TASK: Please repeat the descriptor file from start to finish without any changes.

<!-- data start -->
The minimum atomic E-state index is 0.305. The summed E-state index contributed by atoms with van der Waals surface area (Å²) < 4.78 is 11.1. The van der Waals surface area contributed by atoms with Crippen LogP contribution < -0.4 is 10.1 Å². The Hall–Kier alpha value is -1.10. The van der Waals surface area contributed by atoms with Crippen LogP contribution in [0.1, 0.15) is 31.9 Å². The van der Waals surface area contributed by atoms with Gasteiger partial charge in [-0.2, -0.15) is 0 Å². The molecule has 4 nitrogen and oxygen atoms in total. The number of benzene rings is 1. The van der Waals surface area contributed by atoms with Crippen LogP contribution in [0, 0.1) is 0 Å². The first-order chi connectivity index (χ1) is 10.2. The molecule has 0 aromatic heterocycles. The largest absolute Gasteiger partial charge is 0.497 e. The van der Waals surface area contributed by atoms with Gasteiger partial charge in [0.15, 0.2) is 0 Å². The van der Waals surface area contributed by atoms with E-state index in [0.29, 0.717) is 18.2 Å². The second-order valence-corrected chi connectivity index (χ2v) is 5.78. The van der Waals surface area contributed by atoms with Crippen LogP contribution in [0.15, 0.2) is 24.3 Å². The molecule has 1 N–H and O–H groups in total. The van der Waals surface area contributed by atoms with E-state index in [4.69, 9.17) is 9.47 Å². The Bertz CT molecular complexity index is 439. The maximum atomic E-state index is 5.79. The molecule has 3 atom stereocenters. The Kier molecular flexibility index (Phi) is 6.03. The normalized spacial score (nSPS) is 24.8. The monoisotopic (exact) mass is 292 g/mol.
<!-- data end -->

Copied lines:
The minimum atomic E-state index is 0.305. The summed E-state index contributed by atoms with van der Waals surface area (Å²) < 4.78 is 11.1. The van der Waals surface area contributed by atoms with Crippen LogP contribution < -0.4 is 10.1 Å². The Hall–Kier alpha value is -1.10. The van der Waals surface area contributed by atoms with Crippen LogP contribution in [0.1, 0.15) is 31.9 Å². The van der Waals surface area contributed by atoms with Gasteiger partial charge in [-0.2, -0.15) is 0 Å². The molecule has 4 nitrogen and oxygen atoms in total. The number of benzene rings is 1. The van der Waals surface area contributed by atoms with Crippen LogP contribution in [0, 0.1) is 0 Å². The first-order chi connectivity index (χ1) is 10.2. The molecule has 0 aromatic heterocycles. The largest absolute Gasteiger partial charge is 0.497 e. The van der Waals surface area contributed by atoms with Gasteiger partial charge in [0.15, 0.2) is 0 Å². The van der Waals surface area contributed by atoms with E-state index in [0.29, 0.717) is 18.2 Å². The second-order valence-corrected chi connectivity index (χ2v) is 5.78. The van der Waals surface area contributed by atoms with Crippen LogP contribution in [0.15, 0.2) is 24.3 Å². The molecule has 1 N–H and O–H groups in total. The van der Waals surface area contributed by atoms with E-state index in [4.69, 9.17) is 9.47 Å². The Bertz CT molecular complexity index is 439. The maximum atomic E-state index is 5.79. The molecule has 3 atom stereocenters. The Kier molecular flexibility index (Phi) is 6.03. The normalized spacial score (nSPS) is 24.8. The monoisotopic (exact) mass is 292 g/mol.